2022 Kansas Capitol Review – Week 10

2022 Kansas Capitol Review Week 10

2022 Kansas Capitol Review – Week 10

2022 Legislative Session, Week 10

The Kansas legislature’s final day for non-exempt committees to meet passed without much fanfare on Friday, March 18. As a rain and snow mixture fell on Topeka Friday, a few lawmakers navigated the statehouse hallways, while the majority of legislators returned home to gear up for a week of late-night floor debate on big-ticket issues as time winds down on the 2022 session.


This week the Senate passed two high-priority pieces of legislation to the House: the 2023 state agency budget and redistricting maps. The House meanwhile is holding off on completing its version of the aforementioned bills, likely leading up to extended hours of conference committees to negotiate differences before adjourning on April 1.


Kansas Seed Law

House Bill 2563 was introduced at the request of the Kansas Dept. of Agriculture (KDA) to make comprehensive changes to the Kansas Seed law, including authorizing the agency civil penalty authority over the seed industry. Last fall, Kansas Agribusiness Retailers Association (KARA) worked closely with the agency to amend the proposed language that would appear in the bill. The House Agriculture Committee adopted an amendment requested by KARA to remove language allowing the agency authority to assess a new penalty each day for a continuing violation. The Senate Committee on Agriculture and Natural Resources amended the bill this week to reduce the maximum civil penalty from $3,000 to $1,000 before voting it out of committee.


KDA Agency Fees

House Bill 2560 would authorize the KS Dept. of Agriculture to extend current fees on agribusiness without increasing those fees. The bill would also extend, to 2030, the existing water right transition assistance program (WTAP) administered by the agency. The agribusiness industry testified neutral on the bill and explained that fees on agribusiness are currently higher than most neighboring states and the associations would oppose any attempt to increase the fees. The Senate committee of the whole passed the bill favorably on a vote of 36-4. The bill has reached Governor Laura Kelly’s desk and is awaiting signature.


Senate Passes Budget

The Senate passed its version of the state agency budget (Sub SB 444) to the House around 7 o’clock Tuesday evening. Senator Tom Holland and Senator Caryn Tyson tacked on the only successful amendments to include: the federal E-Verify provision for state hiring and contracts of more than $50,000; and, a 15 percent pay raise for legislative employees – not legislators – who were left out of last year’s budget bill.


Water Legislation

Two new bills introduced at the tail-end of the session concerning water and groundwater management districts had hearings in the Senate Committee on Agriculture and Natural Resources this week. The first bill, Senate Bill 548, would prohibit groundwater management districts from providing advice and assistance for matters relating to water rights, which Kansas law currently allows for the management of drainage problems, storage, groundwater recharge, surface water management, and all other appropriate matters of concern to the district. SB 548 would also stipulate that recommendations for groundwater must be specifically for irrigation within the district. The second bill, Senate Bill 549, would allow a holder of a water right dedicated to a use other than irrigation to withdraw from a groundwater management district if the point of diversion is located within such district and the authorized place of use is located wholly or partially within such district. These bills are thought to be targeted at groundwater management district number 2 in Southcentral Kansas. The hearings pitted municipalities against groundwater management districts and Kansas Farm Bureau. With limited time remaining in the session, committee Chairman Dan Kerschen (R-Garden Plain) encouraged parties to continue to work together on solutions, but indicated there wouldn’t be time to move forward with legislation this year.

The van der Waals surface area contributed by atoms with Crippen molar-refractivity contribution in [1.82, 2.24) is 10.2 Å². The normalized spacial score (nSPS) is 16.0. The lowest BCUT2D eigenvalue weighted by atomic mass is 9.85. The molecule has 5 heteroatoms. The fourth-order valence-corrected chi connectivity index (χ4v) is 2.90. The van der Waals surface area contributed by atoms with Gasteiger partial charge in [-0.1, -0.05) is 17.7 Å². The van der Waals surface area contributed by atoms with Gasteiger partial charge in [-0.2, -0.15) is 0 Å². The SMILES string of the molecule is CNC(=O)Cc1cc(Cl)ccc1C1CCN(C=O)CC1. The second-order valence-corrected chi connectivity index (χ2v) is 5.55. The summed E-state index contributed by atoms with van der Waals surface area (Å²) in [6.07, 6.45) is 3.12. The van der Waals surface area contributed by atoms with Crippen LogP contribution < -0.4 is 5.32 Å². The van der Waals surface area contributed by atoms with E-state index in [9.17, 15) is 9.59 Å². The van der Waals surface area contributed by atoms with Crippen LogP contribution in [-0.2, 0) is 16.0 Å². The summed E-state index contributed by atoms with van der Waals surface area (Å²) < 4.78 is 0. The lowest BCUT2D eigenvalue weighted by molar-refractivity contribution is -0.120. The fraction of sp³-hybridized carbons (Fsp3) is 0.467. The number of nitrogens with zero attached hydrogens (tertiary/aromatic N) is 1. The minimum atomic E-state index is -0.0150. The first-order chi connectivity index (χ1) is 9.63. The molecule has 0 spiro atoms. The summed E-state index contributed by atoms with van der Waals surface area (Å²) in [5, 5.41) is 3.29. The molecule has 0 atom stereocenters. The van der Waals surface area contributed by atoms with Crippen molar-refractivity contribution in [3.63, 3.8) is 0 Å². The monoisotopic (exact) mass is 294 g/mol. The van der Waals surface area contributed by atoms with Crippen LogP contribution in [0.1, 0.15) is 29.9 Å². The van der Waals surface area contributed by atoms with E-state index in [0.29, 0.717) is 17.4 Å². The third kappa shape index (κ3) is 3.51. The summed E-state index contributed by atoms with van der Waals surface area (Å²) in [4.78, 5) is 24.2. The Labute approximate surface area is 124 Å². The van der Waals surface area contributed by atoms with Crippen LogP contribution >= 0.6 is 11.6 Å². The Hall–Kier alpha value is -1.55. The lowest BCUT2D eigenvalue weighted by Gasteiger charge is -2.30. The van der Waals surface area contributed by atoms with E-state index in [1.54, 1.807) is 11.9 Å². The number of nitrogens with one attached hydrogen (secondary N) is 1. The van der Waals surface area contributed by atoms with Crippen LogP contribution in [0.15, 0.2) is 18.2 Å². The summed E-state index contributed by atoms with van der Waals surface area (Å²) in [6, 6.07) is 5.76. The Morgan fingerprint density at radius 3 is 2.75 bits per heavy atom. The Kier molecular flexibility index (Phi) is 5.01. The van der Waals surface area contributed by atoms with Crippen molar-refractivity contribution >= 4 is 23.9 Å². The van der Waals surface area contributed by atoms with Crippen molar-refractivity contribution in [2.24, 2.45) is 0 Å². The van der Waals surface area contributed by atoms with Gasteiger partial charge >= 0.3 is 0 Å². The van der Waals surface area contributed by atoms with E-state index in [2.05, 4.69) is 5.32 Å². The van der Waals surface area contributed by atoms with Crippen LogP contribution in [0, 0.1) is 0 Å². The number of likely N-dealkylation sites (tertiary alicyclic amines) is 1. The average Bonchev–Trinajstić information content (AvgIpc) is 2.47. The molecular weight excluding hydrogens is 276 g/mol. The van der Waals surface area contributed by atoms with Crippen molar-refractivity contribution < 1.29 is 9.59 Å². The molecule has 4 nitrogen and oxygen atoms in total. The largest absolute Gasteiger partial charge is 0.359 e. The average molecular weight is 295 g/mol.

Short Line Railroad Investment Tax Credit

Senate Bill 326 would provide an income tax credit for qualified railroad track maintenance expenditures of short line railroads and associated rail siding owners or lessees. Short line rail investments would qualify for a tax credit of $5,000 per mile of rail, up to 50 percent of the railroad’s annual total income tax bill. Rail siding would qualify for $5,000 per rail project. The bill was amended to limit the transferability of the tax credit to any eligible customer or vendor of the railroad. The tax credit would exist from 2022 through 2031, and the total value of the program could not exceed $8.7 million each year. Having passed the Senate, the bill successfully made it through the House Tax Committee this week with an amendment excluding Class I railroads from qualifying for the program.


Industry Regulations

House Concurrent Resolution 5014 would propose a constitutional amendment to increase legislative oversight of agency regulations. If approved by two-thirds of the legislature, the amendment would go before Kansas voters in the 2022 election. The House passed the resolution on a vote of 85-39. The Senate Judiciary Committee passed the resolution out favorably and it now awaits consideration by the full Senate.


Substitute for Senate Bill 34 would require states agencies to review each of its regulations, at least once every five years, to determine if they are still valid and necessary. The bill also allows for a 15-day quick repeal process for outdated regulations. Kansas Grain and Feed Association, Kansas Agribusiness Retailers Association and Renew Kansas Biofuels Association testified in support of the measure prior to the House Committee on Federal and State Affairs passing the bill out of committee favorably on March 17.